24 September 2017
Philippians 1:20-24, 27
Once there was a certain woman who complained to her brother that she felt that her husband was a bit naïve or foolish when it came to making money. Apparently her husband had a company but according to his wife employed many more workers than was necessary. She felt that he could have sacked a quarter of the workers who could easily have been done without. This would not in any way affect the smooth running of the company and a much greater profit would be the result. When the brother of his wife questioned him the man said. ‘Of course it is true but where would these men who were unskilled find work elsewhere?’ I employ them so that their families can eat and go to school. I make enough profit each year to live very comfortably. Why would I want to make more profit if it meant getting rid of many of my workers?
The story reminds us clearly of today’s gospel which is one of the parables of Jesus. The focus of the parable is the generosity and compassion of the landowner. This man goes out early in the morning to hire workers for his vineyard. He could have remained at home and waited for the labourers to come to him, as they would have searched for work there. But the landowner is the one who takes the initiative. He is the one who goes out to search for labourers. Not only does he go early in the morning but he also goes a number of times during the day. There didn’t seem much point in going out at the ninth hour when the working hours were nearing their end. Certainly going out at the eleventh hour seemed rather foolish as these men could do hardly any worthwhile work. But of course that is the whole point of the parable. The landowner’s concern is not to make a huge profit. He is very concerned for the lives of those labourers who might otherwise be unemployed. Their families would also benefit.
The landowner is a symbol for God. He is the one who always makes the first move. He takes the initiative in seeking us out. He is not interested in seeking glory or profit for himself. His main concern is our good just as it was in the case of the landowner. God wants all people to be included in his kingdom just as the landowner wanted to give employment to as many as possible. God wants everyone to be included. The danger one feels is that some religions seem to make it hard for people to participate. They can set up many rules, which must be kept. This probably excludes a lot of people who then just leave their church. God is the great Includer. He welcomes everyone. As St.Paul says to Timothy: ‘God wants all people to be saved and to come to the knowledge of the truth’. (1 Tim.2.4).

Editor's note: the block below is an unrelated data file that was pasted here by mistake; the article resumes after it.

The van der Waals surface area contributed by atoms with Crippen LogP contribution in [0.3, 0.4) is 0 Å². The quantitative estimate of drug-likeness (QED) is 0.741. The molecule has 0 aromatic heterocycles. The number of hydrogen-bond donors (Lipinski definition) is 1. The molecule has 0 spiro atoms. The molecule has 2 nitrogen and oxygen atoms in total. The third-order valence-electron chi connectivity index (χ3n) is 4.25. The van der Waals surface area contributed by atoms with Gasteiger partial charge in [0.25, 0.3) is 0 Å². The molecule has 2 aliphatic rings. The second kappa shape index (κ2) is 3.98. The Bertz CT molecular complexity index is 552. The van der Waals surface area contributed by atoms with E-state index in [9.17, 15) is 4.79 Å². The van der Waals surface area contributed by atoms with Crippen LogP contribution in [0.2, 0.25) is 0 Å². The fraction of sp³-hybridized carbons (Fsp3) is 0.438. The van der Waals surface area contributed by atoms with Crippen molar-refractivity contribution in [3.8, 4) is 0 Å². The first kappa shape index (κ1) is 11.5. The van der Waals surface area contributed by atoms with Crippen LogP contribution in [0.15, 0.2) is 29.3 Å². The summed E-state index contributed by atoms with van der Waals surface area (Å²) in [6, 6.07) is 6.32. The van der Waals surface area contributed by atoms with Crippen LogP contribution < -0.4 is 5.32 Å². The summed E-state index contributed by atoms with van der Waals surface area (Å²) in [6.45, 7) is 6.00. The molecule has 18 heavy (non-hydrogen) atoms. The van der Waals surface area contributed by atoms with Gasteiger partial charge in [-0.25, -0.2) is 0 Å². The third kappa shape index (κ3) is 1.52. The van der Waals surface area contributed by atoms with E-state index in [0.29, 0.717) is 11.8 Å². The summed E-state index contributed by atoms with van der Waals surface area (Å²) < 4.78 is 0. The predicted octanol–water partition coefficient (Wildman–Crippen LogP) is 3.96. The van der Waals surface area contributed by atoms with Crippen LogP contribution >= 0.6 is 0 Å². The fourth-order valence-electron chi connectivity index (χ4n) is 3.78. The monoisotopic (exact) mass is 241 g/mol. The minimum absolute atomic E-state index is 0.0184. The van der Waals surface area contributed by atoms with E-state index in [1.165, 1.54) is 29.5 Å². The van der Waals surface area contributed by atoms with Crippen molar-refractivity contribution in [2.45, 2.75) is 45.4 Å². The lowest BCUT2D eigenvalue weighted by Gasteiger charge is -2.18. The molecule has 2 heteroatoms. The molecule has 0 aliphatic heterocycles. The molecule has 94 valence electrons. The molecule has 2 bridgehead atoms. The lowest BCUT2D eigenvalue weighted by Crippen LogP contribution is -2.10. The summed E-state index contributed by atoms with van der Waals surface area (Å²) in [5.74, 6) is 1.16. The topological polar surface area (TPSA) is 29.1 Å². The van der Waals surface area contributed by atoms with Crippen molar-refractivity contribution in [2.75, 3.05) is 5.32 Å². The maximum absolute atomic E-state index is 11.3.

The parable is raising the question as to what Image of God we have. It seems that quite a number of people believe that God is a Profit and Loss God. That is, if we are virtuous, kind and forgiving to others we will earn God’s favour, his friendship. The parable is telling us that this may well give a wrong understanding of who God is. When I was a seminarian we had a superior. Once when someone asked him what the quality he most looked for in those preparing for the priesthood he immediately replied ‘generosity’. In the parable when those who worked hard all day long saw that those who came at the 3rd, 6th, 9th and 11th hours received the same as them they were very upset as we probably would have been if we had been in their place. The reply of the landowner as it is of God according to Jesus was ‘Why be angry because I am generous?
And yet it should be a very consoling gospel for many of us. Maybe when we were younger or middle-aged we were not too concerned about God. Sure, we may have gone to Sunday Mass and said some prayers. A fair number of people say that they wished that they were more attentive to God when they were younger. Especially if they have sinned seriously they wonder how they will make up for this. The parable reminds them that they are similar to those who came at the last part of the day and yet received the same as those who worked the whole day. God is an incredibly generous God. He does not act as we do. This may be a hard lesson for us to believe. It is never too late to turn to God. We may feel ‘how can he forgive me for this or this?’ The parable underlines his generosity. Even if we only turn to him at the eleventh hour of our lives the parable confirms that God will give us place in his eternal kingdom.
Another aspect of the gospel is that the landowner made a contract with those who worked all day to pay them a denarius which was a day’s wage for labourers. They agreed to this and received their just reward. With the others there was no contract just the promise of a fair wage. They had to trust that he would be true to his word. Their trust was very generously rewarded. It would be a pity if we felt we were beyond God’s generosity.
The first reading from the prophet Isaiah underlines for us that God’s ways are as far above our ways and his thoughts so far above ours that we cannot fully understand his ways of acting. The gospel says that the last shall be first just as those who were employed last of all were invited to come first.
Thus the parable is meant to underline God’s sovereignty or majesty in contrast to all human conceptions of work and wages. God’s sovereignty is seen in his goodness and generosity. Isn’t it great that God doesn’t act or judge according to our human understanding of who we think he is and how he should act? All our human conceptions of justice have to be reinterpreted in the light of God’s ways of acting as the parable shows.
‘Lord Jesus, help us to believe in your incredible generosity and patience towards us. May we be true witnesses of these to others. Amen’
Fr. Jim Kirstein, SMA